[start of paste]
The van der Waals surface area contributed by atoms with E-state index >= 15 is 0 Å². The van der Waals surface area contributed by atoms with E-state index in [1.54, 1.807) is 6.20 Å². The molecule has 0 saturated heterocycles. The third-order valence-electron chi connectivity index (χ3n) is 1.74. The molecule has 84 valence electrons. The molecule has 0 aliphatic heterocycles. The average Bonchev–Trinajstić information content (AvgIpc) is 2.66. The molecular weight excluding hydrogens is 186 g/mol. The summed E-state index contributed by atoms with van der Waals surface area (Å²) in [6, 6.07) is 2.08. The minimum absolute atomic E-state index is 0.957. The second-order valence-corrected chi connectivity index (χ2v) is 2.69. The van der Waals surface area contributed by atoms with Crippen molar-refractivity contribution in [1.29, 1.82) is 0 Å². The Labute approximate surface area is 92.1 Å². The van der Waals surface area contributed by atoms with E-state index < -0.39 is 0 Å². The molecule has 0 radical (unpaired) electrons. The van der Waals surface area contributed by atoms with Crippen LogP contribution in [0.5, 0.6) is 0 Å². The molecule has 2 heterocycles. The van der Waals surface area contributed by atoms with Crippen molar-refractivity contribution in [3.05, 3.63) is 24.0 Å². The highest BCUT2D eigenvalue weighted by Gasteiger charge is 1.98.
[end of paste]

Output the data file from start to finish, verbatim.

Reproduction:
The van der Waals surface area contributed by atoms with E-state index >= 15 is 0 Å². The van der Waals surface area contributed by atoms with E-state index in [1.54, 1.807) is 6.20 Å². The molecule has 0 saturated heterocycles. The third-order valence-electron chi connectivity index (χ3n) is 1.74. The molecule has 84 valence electrons. The molecule has 0 aliphatic heterocycles. The average Bonchev–Trinajstić information content (AvgIpc) is 2.66. The molecular weight excluding hydrogens is 186 g/mol. The summed E-state index contributed by atoms with van der Waals surface area (Å²) in [6, 6.07) is 2.08. The minimum absolute atomic E-state index is 0.957. The second-order valence-corrected chi connectivity index (χ2v) is 2.69. The van der Waals surface area contributed by atoms with Crippen molar-refractivity contribution in [1.29, 1.82) is 0 Å². The Labute approximate surface area is 92.1 Å². The van der Waals surface area contributed by atoms with E-state index < -0.39 is 0 Å². The molecule has 0 radical (unpaired) electrons. The van der Waals surface area contributed by atoms with Crippen LogP contribution in [0.5, 0.6) is 0 Å². The molecule has 2 heterocycles. The van der Waals surface area contributed by atoms with Crippen molar-refractivity contribution in [3.05, 3.63) is 24.0 Å². The highest BCUT2D eigenvalue weighted by Gasteiger charge is 1.98.